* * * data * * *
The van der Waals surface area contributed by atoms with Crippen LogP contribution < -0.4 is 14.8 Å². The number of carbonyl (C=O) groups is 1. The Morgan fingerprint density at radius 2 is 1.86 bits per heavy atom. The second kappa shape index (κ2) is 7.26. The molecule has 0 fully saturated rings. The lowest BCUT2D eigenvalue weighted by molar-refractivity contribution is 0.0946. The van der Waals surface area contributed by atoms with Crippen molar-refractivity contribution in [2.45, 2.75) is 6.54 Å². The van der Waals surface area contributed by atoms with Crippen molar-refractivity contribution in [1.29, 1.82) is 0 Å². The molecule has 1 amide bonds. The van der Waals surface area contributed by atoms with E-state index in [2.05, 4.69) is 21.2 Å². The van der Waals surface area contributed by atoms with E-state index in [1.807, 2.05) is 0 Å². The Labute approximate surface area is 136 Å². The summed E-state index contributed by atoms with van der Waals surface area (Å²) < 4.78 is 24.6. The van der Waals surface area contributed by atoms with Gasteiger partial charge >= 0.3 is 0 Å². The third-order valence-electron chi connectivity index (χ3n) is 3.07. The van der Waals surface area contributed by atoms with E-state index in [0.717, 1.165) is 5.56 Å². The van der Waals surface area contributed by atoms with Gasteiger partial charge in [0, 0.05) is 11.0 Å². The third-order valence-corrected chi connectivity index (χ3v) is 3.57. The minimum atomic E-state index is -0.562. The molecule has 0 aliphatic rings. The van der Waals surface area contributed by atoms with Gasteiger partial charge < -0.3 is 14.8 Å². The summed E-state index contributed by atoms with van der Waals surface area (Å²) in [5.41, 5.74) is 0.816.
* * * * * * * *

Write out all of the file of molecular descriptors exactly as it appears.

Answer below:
The van der Waals surface area contributed by atoms with Crippen LogP contribution < -0.4 is 14.8 Å². The number of carbonyl (C=O) groups is 1. The Morgan fingerprint density at radius 2 is 1.86 bits per heavy atom. The second kappa shape index (κ2) is 7.26. The molecule has 0 fully saturated rings. The lowest BCUT2D eigenvalue weighted by molar-refractivity contribution is 0.0946. The van der Waals surface area contributed by atoms with Crippen molar-refractivity contribution in [2.45, 2.75) is 6.54 Å². The van der Waals surface area contributed by atoms with Crippen molar-refractivity contribution in [1.29, 1.82) is 0 Å². The molecule has 1 amide bonds. The van der Waals surface area contributed by atoms with E-state index in [2.05, 4.69) is 21.2 Å². The van der Waals surface area contributed by atoms with E-state index in [1.807, 2.05) is 0 Å². The Labute approximate surface area is 136 Å². The summed E-state index contributed by atoms with van der Waals surface area (Å²) < 4.78 is 24.6. The van der Waals surface area contributed by atoms with Gasteiger partial charge >= 0.3 is 0 Å². The third-order valence-electron chi connectivity index (χ3n) is 3.07. The van der Waals surface area contributed by atoms with E-state index in [0.717, 1.165) is 5.56 Å². The van der Waals surface area contributed by atoms with Gasteiger partial charge in [0, 0.05) is 11.0 Å². The third-order valence-corrected chi connectivity index (χ3v) is 3.57. The minimum atomic E-state index is -0.562. The molecule has 0 aliphatic rings. The van der Waals surface area contributed by atoms with Gasteiger partial charge < -0.3 is 14.8 Å². The summed E-state index contributed by atoms with van der Waals surface area (Å²) in [5.41, 5.74) is 0.816.